Wednesday, 28 May 2008

Barvas Moor

Tuesday 27th May, 2008

We went back ‘home’ along the Pentland Road - a single track road which crosses Barvas Moor almost the whole way from Carloway on the West Coast to Stornoway on the East.

This huge, low-lying and largely undisturbed expanse of blanket bog is one of the most extensive and intact areas of blanket bog on the planet. The Lewis Peatlands Special Protection Area (SPA) site contains a large proportion of the blanket bog on the Isle of Lewis. Blanket bog is rare in world terms and Britain has a significant proportion of the total world resource. Within Britain, the Lewis Peatlands are second in extent only to the Caithness and Sutherland peatlands. Associated with these peatlands and open water is a unique and diverse assemblage of breeding birds that is of international importance.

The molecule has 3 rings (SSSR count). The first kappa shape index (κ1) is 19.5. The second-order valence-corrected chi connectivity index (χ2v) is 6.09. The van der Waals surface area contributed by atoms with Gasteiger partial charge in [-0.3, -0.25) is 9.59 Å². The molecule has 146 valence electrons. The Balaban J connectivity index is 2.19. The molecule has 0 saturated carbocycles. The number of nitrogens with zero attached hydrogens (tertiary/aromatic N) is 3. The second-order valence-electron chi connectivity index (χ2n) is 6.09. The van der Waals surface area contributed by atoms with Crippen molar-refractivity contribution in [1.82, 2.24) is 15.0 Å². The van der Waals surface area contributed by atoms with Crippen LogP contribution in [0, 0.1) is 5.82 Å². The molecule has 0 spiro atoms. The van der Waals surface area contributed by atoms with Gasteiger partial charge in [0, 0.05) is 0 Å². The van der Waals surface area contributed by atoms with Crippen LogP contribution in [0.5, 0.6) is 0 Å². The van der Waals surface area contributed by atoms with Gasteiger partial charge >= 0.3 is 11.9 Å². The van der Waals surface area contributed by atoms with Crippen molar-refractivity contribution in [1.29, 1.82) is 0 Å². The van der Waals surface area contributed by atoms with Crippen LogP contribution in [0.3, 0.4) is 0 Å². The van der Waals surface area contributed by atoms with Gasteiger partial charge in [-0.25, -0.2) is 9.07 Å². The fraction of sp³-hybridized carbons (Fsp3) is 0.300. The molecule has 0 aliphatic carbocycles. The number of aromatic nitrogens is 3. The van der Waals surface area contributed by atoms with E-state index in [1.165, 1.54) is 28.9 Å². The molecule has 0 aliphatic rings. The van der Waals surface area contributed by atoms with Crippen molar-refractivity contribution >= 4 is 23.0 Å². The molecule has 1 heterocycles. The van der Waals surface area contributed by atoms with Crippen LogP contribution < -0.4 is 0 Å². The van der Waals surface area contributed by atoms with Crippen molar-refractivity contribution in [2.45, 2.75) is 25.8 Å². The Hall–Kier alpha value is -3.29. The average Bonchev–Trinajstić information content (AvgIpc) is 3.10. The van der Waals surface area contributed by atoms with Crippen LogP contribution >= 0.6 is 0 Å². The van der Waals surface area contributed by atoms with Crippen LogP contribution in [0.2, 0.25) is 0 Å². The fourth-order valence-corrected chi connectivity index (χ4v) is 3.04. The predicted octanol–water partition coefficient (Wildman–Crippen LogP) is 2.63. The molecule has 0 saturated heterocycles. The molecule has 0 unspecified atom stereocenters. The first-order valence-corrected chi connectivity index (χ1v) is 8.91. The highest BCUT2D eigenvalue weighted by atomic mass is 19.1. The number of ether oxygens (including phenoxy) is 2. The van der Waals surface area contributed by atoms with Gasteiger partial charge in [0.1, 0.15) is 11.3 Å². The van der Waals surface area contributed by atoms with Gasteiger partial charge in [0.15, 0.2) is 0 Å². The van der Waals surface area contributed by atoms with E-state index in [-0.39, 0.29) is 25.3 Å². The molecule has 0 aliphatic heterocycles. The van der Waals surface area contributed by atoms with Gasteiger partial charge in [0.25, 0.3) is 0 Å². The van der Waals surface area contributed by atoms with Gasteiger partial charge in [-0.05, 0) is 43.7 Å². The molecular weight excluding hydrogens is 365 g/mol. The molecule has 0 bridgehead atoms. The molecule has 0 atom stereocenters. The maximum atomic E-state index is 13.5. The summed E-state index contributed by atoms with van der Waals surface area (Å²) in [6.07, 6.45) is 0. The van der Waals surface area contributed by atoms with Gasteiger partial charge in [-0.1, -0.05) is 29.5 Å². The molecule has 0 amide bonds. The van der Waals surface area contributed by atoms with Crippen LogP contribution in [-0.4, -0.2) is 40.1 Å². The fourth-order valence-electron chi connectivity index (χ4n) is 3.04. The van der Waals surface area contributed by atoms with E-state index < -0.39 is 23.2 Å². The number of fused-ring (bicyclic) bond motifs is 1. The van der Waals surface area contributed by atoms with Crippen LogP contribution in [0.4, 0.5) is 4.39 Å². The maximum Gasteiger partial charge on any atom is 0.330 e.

People are forever commenting upon the importance of trees to the environment and the retention of the ozone layer. In fact, peat bogs are equally, if not more, important in that regard. Peat bogs act as an effective mechanism for fixing and storing carbon or ‘carbon sinks’. The bulk of carbon associated with peat bogs is stored in the organic soil (peat). Construction on peat bogs can cause erosion of the peat and a release of stored carbon. This was one of the reasons behind the Scottish government's decision to reject an application for a wind farm on Barvas Moor.

Cutting peat on Barvas Moor.

1 comment:

  1. Thanks for your article. Do you have any information on the depth of the peat on Barvas moor, or know of anyone who might ?


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